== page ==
Commercial access control systems are pretty high tech, but you’ll need a low tech back up. Missouri requires access control even when the power goes out.
“Electronic access control systems usually default to open during a power outage because you don’t want people trapped behind locked doors,” explains Markham. “So cannabis operations will need a battery backup to keep their facilities secure even when the power’s out.”
Additional state access control requirements apply to sensitive areas within a cannabis operation such as a vault or safe. And systems will need to be configured to immediately notify local law enforcement in the event of a security breach.
“More reasons not to try to cut corners with access control,” says Markham. “A good commercial system will have the capabilities you’ll need to comply with additional requirements.”
#2: Network Surveillance
Lighting isn’t only used for growing cannabis plants. Good lighting is also needed to keep your entire operation visible to surveillance cameras. Whether you’re growing, manufacturing, or selling to cannabis card holders, you can be sure Missouri regulators will expect to see everything happening in and around your cannabis operation.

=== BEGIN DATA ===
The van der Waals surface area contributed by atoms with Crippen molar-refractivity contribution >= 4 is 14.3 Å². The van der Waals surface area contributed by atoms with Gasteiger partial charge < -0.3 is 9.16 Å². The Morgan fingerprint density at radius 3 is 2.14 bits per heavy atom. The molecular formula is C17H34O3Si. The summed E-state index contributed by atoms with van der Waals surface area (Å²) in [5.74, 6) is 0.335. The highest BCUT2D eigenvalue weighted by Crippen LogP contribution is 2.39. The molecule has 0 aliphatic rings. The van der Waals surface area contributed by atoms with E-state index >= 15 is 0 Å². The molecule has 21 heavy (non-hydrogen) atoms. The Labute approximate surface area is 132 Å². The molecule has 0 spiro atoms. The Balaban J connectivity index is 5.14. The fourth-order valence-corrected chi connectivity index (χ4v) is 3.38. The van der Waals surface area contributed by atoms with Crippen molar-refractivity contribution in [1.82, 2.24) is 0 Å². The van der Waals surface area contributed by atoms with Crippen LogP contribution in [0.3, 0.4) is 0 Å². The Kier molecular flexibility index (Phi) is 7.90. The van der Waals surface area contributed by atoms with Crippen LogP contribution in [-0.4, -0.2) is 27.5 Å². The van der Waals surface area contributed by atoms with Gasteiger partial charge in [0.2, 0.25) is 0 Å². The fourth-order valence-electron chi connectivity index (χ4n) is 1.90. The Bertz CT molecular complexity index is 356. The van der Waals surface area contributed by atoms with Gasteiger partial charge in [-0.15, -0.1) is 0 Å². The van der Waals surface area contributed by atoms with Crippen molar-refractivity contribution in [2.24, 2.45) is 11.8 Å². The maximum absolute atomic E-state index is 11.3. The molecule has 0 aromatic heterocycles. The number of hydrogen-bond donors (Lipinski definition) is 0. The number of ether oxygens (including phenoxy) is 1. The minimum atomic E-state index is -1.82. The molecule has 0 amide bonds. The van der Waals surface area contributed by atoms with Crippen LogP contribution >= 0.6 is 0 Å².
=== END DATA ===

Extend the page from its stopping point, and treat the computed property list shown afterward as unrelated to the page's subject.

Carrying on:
“The reality is most commercial surveillance cameras now perform really well in low light, but cannabis regulators don’t want anything left to chance,” explains Markham. “They want the ability to see everything clearly. In addition to having a surveillance system that meets the minimum specifications required by the state, good lighting is needed throughout your facility, especially the exterior.”
Motion sensors can help too and are becoming more common in industrial operations. Markham believes it’s best to coordinate all your security technologies to work together as a holistic system.
“You can save a lot of money by not leaving all of your lights on all of the time. Motion sensors will switch lights on only when there’s activity that cameras need to see. Sensors can also trigger automatic snapshots or video recording, and notify police too. Access control, surveillance and their related sensors can do a better job when you put them together as one system.”
Just the presence of cameras isn’t enough. Missouri requires cameras to be properly positioned for a clear, unobstructed view. And cameras in growing operations will need to provide multiple angles. Markham says positioning cameras is more difficult than you might think and not something you want to do yourself.
“You need someone who understands the regulations and knows how to install your camera system in the specific way it was meant to work. There are also standards for how to position a camera for specific purposes, like capturing the most detail in someone’s face. So there’s expertise involved that ensures you get set up properly rather than being flagged during an inspection.”